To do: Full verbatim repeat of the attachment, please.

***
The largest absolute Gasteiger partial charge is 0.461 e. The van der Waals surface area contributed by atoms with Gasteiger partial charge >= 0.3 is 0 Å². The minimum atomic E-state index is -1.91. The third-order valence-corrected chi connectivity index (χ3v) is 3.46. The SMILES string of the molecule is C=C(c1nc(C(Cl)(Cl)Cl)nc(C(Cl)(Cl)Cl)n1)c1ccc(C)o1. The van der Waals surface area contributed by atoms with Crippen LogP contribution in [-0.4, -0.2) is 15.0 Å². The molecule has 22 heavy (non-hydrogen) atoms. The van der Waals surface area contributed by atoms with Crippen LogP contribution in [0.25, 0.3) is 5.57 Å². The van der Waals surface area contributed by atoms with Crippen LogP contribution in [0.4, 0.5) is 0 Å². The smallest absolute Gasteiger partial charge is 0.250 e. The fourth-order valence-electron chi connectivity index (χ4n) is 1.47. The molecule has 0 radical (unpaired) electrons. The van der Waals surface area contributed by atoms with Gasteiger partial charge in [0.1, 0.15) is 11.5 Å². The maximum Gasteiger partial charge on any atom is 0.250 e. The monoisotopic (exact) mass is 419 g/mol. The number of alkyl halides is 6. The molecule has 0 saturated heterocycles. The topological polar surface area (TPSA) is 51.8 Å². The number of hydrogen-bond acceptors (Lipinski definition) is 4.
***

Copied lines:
The largest absolute Gasteiger partial charge is 0.461 e. The van der Waals surface area contributed by atoms with Gasteiger partial charge >= 0.3 is 0 Å². The minimum atomic E-state index is -1.91. The third-order valence-corrected chi connectivity index (χ3v) is 3.46. The SMILES string of the molecule is C=C(c1nc(C(Cl)(Cl)Cl)nc(C(Cl)(Cl)Cl)n1)c1ccc(C)o1. The van der Waals surface area contributed by atoms with Crippen LogP contribution in [-0.4, -0.2) is 15.0 Å². The molecule has 22 heavy (non-hydrogen) atoms. The van der Waals surface area contributed by atoms with Crippen LogP contribution in [0.25, 0.3) is 5.57 Å². The van der Waals surface area contributed by atoms with Crippen LogP contribution in [0.4, 0.5) is 0 Å². The smallest absolute Gasteiger partial charge is 0.250 e. The fourth-order valence-electron chi connectivity index (χ4n) is 1.47. The molecule has 0 radical (unpaired) electrons. The van der Waals surface area contributed by atoms with Gasteiger partial charge in [0.1, 0.15) is 11.5 Å². The maximum Gasteiger partial charge on any atom is 0.250 e. The monoisotopic (exact) mass is 419 g/mol. The number of alkyl halides is 6. The molecule has 0 saturated heterocycles. The topological polar surface area (TPSA) is 51.8 Å². The number of hydrogen-bond acceptors (Lipinski definition) is 4.